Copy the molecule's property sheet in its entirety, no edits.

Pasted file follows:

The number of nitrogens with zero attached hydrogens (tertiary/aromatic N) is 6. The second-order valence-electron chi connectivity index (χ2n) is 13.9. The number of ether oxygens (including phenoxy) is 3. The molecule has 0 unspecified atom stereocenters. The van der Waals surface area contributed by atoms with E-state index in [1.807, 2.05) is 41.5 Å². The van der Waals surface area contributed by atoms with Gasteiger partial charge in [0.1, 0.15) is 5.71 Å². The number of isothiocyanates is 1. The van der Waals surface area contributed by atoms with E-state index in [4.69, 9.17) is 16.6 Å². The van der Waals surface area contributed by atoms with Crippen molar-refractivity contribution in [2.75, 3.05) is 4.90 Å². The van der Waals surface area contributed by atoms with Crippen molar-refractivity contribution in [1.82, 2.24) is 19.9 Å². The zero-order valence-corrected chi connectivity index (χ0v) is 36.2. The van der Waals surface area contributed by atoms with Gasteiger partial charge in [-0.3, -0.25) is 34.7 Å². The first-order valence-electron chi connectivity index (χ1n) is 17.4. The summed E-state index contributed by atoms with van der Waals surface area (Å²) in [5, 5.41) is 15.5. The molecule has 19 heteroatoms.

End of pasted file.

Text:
The number of nitrogens with zero attached hydrogens (tertiary/aromatic N) is 6. The second-order valence-electron chi connectivity index (χ2n) is 13.9. The number of ether oxygens (including phenoxy) is 3. The molecule has 0 unspecified atom stereocenters. The van der Waals surface area contributed by atoms with E-state index in [1.807, 2.05) is 41.5 Å². The van der Waals surface area contributed by atoms with Gasteiger partial charge in [0.1, 0.15) is 5.71 Å². The number of isothiocyanates is 1. The van der Waals surface area contributed by atoms with E-state index in [4.69, 9.17) is 16.6 Å². The van der Waals surface area contributed by atoms with Crippen molar-refractivity contribution in [2.75, 3.05) is 4.90 Å². The van der Waals surface area contributed by atoms with Crippen molar-refractivity contribution in [1.82, 2.24) is 19.9 Å². The zero-order valence-corrected chi connectivity index (χ0v) is 36.2. The van der Waals surface area contributed by atoms with Gasteiger partial charge in [-0.3, -0.25) is 34.7 Å². The first-order valence-electron chi connectivity index (χ1n) is 17.4. The summed E-state index contributed by atoms with van der Waals surface area (Å²) in [5, 5.41) is 15.5. The molecule has 19 heteroatoms.